Whārangi 1: Biography
Hurle, Leila Agnes Sophie
Principal, senior school inspector
I tuhia tēnei haurongo e Beryl Hughes, ā, i tāngia tuatahitia ki Ngā Tāngata Taumata Rau Ko te wāhanga, 2000.
Leila Agnes Sophie Hurle was born in New Plymouth on 5 June 1901, the second of five children of Isabella Harvey and her husband, John Hurle, a sign-writer. Her education began at West End School, which she began frequenting at the age of four when she accompanied her older sister there and then waited hopefully outside. The infant mistress eventually received her into the class and greatly encouraged the bright little girl.
In 1914 Leila’s long association with New Plymouth Girls’ High School began. She entered the school on a Junior National Scholarship, was head prefect in 1917, 1918 and 1919 and dux of the school in 1917 and 1918. In 1919 she became the first girl in the history of the school to win a Junior Scholarship, and she also won a Taranaki Scholarship. Tall and strong, she was active in sports, especially life-saving, tennis and hockey.
Leila Hurle then attended the University of Otago, where she won the James Clark Prize in Latin in 1922 and graduated BA in 1923 and MA with first-class honours in Latin and French in 1924. In 1923 she was women’s vice president of the Otago University Students’ Association.
After graduating she returned as a teacher in 1924 to New Plymouth Girls’ High School. She was joint secretary of the New Plymouth Girls’ High School Old Girls’ Association in 1925 and 1926. She then went to Paris to study at the Sorbonne, where she gained a certificate in French. From 1928 Hurle taught languages at Christchurch Girls’ High School and also coached the hockey teams. Her reputation there was that of a very capable and thorough teacher, who had good control of her class and who demanded and earned respect. In 1937 she took a year’s leave to travel in Europe.
Her next appointment was as headmistress of Timaru Girls’ High School in mid 1938. She described the first few months of taking over a well-run school as ‘almost idyllic’. Her aim, she said later, was to run a school that was a happy place for pupils and staff. The outbreak of the Second World War in September 1939 gave her the added responsibility of arranging for the safety of the girls in the event of air raids and sudden evacuation. She also developed school amenities and changed the school uniform.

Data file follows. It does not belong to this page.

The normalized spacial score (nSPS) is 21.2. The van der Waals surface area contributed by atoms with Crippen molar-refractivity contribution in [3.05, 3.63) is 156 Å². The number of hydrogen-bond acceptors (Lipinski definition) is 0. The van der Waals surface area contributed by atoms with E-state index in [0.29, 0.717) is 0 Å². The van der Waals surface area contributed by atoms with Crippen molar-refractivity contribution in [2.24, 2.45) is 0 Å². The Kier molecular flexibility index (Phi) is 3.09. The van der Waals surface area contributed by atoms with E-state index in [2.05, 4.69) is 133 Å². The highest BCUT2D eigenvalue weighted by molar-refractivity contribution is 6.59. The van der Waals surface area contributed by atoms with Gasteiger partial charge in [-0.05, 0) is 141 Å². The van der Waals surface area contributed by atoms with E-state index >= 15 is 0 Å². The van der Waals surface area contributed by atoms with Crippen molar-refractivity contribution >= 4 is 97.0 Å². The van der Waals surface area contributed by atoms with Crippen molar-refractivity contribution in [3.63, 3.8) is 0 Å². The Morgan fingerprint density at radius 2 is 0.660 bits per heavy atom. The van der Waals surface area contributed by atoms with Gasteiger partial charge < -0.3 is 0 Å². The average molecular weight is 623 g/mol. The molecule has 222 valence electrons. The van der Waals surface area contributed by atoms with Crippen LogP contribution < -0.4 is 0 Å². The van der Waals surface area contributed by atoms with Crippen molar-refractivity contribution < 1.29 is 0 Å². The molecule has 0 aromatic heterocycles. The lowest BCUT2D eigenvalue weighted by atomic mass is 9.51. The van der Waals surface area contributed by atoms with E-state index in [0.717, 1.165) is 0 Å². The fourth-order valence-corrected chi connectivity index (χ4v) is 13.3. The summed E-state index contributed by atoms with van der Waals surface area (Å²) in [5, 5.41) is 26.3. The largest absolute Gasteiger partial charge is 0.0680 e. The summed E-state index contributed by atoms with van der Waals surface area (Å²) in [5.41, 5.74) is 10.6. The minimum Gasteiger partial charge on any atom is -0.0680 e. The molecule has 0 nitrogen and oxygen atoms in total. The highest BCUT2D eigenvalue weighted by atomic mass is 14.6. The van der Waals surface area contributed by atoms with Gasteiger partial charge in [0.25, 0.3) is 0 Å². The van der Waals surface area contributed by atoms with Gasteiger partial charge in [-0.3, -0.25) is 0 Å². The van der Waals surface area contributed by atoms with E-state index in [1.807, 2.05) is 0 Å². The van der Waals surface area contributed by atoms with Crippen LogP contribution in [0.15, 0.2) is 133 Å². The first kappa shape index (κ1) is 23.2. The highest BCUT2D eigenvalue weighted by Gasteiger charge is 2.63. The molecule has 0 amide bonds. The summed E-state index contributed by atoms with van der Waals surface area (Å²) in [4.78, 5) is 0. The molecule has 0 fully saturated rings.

In February 1942 she took up an appointment to the secondary school inspectorate in Wellington, becoming only the second woman, following Jessie Hetherington, to do so. In her first years she was one of a team of inspectors who covered the whole country, explaining educational policy and curriculum changes, helping in the maintenance of high standards, and advising on teaching methods, equipment, school libraries, textbooks and staff accommodation. Her relationship with her male colleagues was excellent and the only discrimination she experienced was from two men in the Department of Education. After some years she was made a senior inspector, the first woman to attain this rank. When the inspectorate was divided into three separate and self-contained districts, Leila Hurle was in 1949 put in charge of the central district, which covered the entire North Island except for Auckland. She supervised a team of seven specialist inspectors, carrying out her responsibilities to the complete satisfaction of her colleagues and the Department of Education. In 1947 she served on the selection committee for bursaries.
As an inspector she was thorough and conscientious. When she felt a rebuke was necessary she did not pull her punches. She strongly criticised the untidy conditions in the staff room of one boys’ school, and in another the male staff were rebuked for their poor standard of dress. Hurle later said, ‘No woman had ever darkened the door of a boys’ school, when I joined the inspectorate’. Rollo Arnold, a teacher who experienced her inspections and later became a professor of education, recalled that she was ‘a real dynamo’.
After retiring from the inspectorate in February 1953 she returned to teaching at New Plymouth Girls’ High School, sometimes part time, for about 15 years. She was on the board of governors in 1956 and had a long connection with the New Plymouth Girls’ High School Old Girls’ Association.
Leila Hurle died at New Plymouth on 24 February 1989. She had never married. The Old Girls’ Association established the Leila Hurle Prize in her honour, to be given to a sixth former who excelled in a language and had made a significant contribution to the school. Leila Hurle was remembered for excellence in whatever she attempted, and for her kindness and generosity.